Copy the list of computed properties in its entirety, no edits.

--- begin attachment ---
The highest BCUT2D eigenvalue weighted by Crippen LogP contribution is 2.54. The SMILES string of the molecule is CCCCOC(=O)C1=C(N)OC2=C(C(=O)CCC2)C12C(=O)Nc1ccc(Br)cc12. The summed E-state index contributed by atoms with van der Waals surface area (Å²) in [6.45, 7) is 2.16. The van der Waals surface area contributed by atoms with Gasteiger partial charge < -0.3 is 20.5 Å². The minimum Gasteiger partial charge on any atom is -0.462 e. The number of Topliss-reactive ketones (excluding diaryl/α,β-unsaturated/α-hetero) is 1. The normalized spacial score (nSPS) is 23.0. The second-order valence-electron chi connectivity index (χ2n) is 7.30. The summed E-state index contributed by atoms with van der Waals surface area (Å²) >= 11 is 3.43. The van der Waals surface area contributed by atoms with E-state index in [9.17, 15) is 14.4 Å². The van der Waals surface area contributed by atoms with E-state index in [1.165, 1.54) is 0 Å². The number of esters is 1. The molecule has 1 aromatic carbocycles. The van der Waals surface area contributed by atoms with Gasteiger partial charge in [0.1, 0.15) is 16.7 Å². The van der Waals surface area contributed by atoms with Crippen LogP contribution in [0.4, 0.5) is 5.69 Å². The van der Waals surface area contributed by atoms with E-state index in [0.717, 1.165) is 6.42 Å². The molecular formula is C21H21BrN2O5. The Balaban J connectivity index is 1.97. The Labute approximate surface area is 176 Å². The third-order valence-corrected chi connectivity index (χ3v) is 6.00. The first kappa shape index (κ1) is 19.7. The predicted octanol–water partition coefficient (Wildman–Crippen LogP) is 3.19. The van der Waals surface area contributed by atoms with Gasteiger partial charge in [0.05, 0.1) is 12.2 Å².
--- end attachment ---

The highest BCUT2D eigenvalue weighted by Crippen LogP contribution is 2.54. The SMILES string of the molecule is CCCCOC(=O)C1=C(N)OC2=C(C(=O)CCC2)C12C(=O)Nc1ccc(Br)cc12. The summed E-state index contributed by atoms with van der Waals surface area (Å²) in [6.45, 7) is 2.16. The van der Waals surface area contributed by atoms with Gasteiger partial charge < -0.3 is 20.5 Å². The minimum Gasteiger partial charge on any atom is -0.462 e. The number of Topliss-reactive ketones (excluding diaryl/α,β-unsaturated/α-hetero) is 1. The normalized spacial score (nSPS) is 23.0. The second-order valence-electron chi connectivity index (χ2n) is 7.30. The summed E-state index contributed by atoms with van der Waals surface area (Å²) >= 11 is 3.43. The van der Waals surface area contributed by atoms with E-state index in [9.17, 15) is 14.4 Å². The van der Waals surface area contributed by atoms with E-state index in [1.165, 1.54) is 0 Å². The number of esters is 1. The molecule has 1 aromatic carbocycles. The van der Waals surface area contributed by atoms with Gasteiger partial charge in [0.1, 0.15) is 16.7 Å². The van der Waals surface area contributed by atoms with Crippen LogP contribution in [0.4, 0.5) is 5.69 Å². The van der Waals surface area contributed by atoms with E-state index in [0.717, 1.165) is 6.42 Å². The molecular formula is C21H21BrN2O5. The Balaban J connectivity index is 1.97. The Labute approximate surface area is 176 Å². The third-order valence-corrected chi connectivity index (χ3v) is 6.00. The first kappa shape index (κ1) is 19.7. The predicted octanol–water partition coefficient (Wildman–Crippen LogP) is 3.19. The van der Waals surface area contributed by atoms with Gasteiger partial charge in [0.05, 0.1) is 12.2 Å².